slow gcc

Is there any reason why gcc compiles slowly with qnx? I’m finding that a 450MHz linux machine can compile significantly faster than a 1.8GHz qnx 6.2 machine…
It’s not a problem, I’m just curious…

Try do a “ln -sP /x86/usr/bin/ntox86-gcc /usr/bin/gcc”, see if that
helps you.

I suspect it has to do with the fact that qnx’s disk io is much slower than linux’s. If you watch the CPU meter in the shelf, you will see that the CPU is not what is making the difference. QSS recently sped up the disk io quite a bit, but it still has a way to go. You also may want to look at what mode your eide controller is running in (assuming that is what your disk is). You may not be able to fix it, but it should account for some of the performance loss.

The ln -s didn’t seem to help - its still slow. The CPU in shelf is always up to 100 percent while compiling… but this could well be due to devb-eide…

maybe you should try “spin” (available on the 3rd party CD, or QNX online repository) to find out who to blame :slight_smile:
Based on previous talkings with cdm, I suspect fs-pkg may also be a “contributing” factor.

If the CPU is at 100% all the time when doing compiles then it is likely that your IDE chipset is not supported in UDMA mode by devb-eide. This really slows down disk access.

Where are you doing the builds from? Your /home directory? /usr/src?

Other then the support of your IDE chipset in more then DMA2 mode, fs-pkg is the other culrpit of build speeds. When doing the compile run a “hogs -n -%1” and see where the time is being lost. You will see that fs-pkg is eating a decent amount of CPU time.

Which brings the interesting question is the fs-pkg feature really worth cost in performance. I don’t think it servers the customer.

I don’t think so either, and hopefully the bugs/issues with it will be fixed.

Yes, I think fs-pkg is the problem - hog reveals it taking over 80 percent of cpu.

Doing the following:

BASH:>>> cat > hi.c
#include <stdio.h>
int main(void){
printf(“Hello world\n”);
return 0;
BASH:>>> gcc hi.c -o hi

takes 5 seconds for the compile… and fs-pkg takes most of this… what is it actually doing?

Oh - forgot to mention - my chipset does support udma (intel D845GRGL)

5 seconds wow, that seems excessive to me. Fs-pkg does add overhead but that sounds like to much. Don’t have any idea to offer sorry.Basicaly what fs-pkg does is present a virtual file system that map files to specific version. Hence in theory you could have version 6.0, 6.1, 6.2, … and switch between them or have the x86 version and PowerPC version on the same HD and move the HD from machine to machine. For example /bin/ls is physically located deep in a directory under /pkgs. I personnaly know of NO one that uses these feature. If some people do benefit from it, it’s a shame that most QNX6 user have to pay the price in performance for the need of the few. Unless of course the few has lots of money ;-)

Not that excessive I think - my 14MHz amiga used to take almost that long!!! ;-)
I’m finding that qnx seems to be slow at most things. e.g. if I type “ech” then on the command line, it takes about a second for completion (ie echo) to complete… Also if I use - it takes about 2 seconds for qnx to switch applications… so in general it seems a lot slower then linux…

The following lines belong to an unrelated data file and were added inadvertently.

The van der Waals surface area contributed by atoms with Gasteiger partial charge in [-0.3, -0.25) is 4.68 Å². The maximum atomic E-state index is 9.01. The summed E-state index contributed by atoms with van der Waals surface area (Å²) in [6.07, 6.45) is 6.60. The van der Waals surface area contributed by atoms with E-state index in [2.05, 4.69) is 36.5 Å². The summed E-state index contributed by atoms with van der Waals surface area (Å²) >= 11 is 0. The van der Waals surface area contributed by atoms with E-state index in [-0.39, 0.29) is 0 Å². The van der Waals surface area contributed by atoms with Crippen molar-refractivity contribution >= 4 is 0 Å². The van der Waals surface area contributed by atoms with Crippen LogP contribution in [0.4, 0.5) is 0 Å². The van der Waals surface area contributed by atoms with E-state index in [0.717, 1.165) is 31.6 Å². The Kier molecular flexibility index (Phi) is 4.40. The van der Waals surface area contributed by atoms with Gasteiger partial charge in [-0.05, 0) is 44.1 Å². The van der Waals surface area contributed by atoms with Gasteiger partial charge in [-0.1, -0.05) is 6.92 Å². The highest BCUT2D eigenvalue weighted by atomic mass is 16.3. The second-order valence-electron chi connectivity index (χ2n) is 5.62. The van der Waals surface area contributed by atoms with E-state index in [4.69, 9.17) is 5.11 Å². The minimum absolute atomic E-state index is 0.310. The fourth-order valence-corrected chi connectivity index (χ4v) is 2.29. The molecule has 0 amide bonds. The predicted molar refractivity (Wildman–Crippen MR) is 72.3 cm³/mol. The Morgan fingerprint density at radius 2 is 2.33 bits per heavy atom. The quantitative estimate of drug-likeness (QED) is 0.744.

So I suspect that its just a general qnx lack of efficiency type thing…


agb32 - just because your CHIPSET supports it doesn’t mean we support your chipset. :slight_smile: You can check the output of sloginfo right after you boot your machine to see what DMA/UDMA modes are being used.

In fact, it isn’t about QNX being inefficent. On my dual MP1500 box, Linux is a DOG. The UI is slow, things are slow to react. I cannot stand it. And yes I have the pre-emptable kernel patch and yes I have the frequency patch, etc, etc. Doesn’t matter, the Linux kernel is slow compared to QNX. It beats us on disk access due to it’s buffer cache, but man, on my workstation there is so much more then simply hitting the disc to have an enjoyable work environment.

All of your troubles relate to fs-pkg.

I can fix the problem you see with alt-tab, just get the wmswitch.bz2 from, decompress it with bzip2 and copy it into /usr/photon/bin, log out and log back in.

The issue you are seeing with the completion on the command line just shows that you do not have a chipset that supports UDMA.

If you want to see things run a little faster compile time wise, try using qcc instead of gcc. The way gcc is installed forces fs-pkg into a brain-dead behavior. If you look you will see that gcc is a symlink, which means that fs-pkg will get the request for the gcc file, look for it and not find it and then pass the request to the next resource manager. Unfortunatly fs-pkg doesn’t keep a miss-cache, so it does a complete search each and every time. The qcc binary isn’t a symlink and is managed by fs-pkg so it doesn’t suffer from this problem.

You can use this trick when building stuff with ./configure script as well…

CC=qcc CXX=QCC ./configure

…is MUCH faster. And now for some times…

–cdm@bigbox–> time gcc hi.c -o hi
real 0m1.793s
user 0m0.037s
sys 0m0.010s
–cdm@bigbox–> time qcc hi.c -o hi
real 0m0.502s
user 0m0.039s
sys 0m0.008s

thanks - thats been a big improvement… though means I don’t have time to think while compiling anymore!!! :slight_smile:
The sloginfo says udma -1 for my harddrives, so presumably this means no udma as you said…

If I repeat this a few times on my PC, the difference is only the first time that big.
Afterwards it is much smaller.
I’m suspecting disk caching effects.

It depends on how many packages you have installed, etc.

This may be because of sticky bit set on the executable. If it is set, then for the first time (per session) you run the command, it gets hoarded in the swap space and hence successive executions will be faster.

I am not sure whether Neutrino reads the sticky bit on files.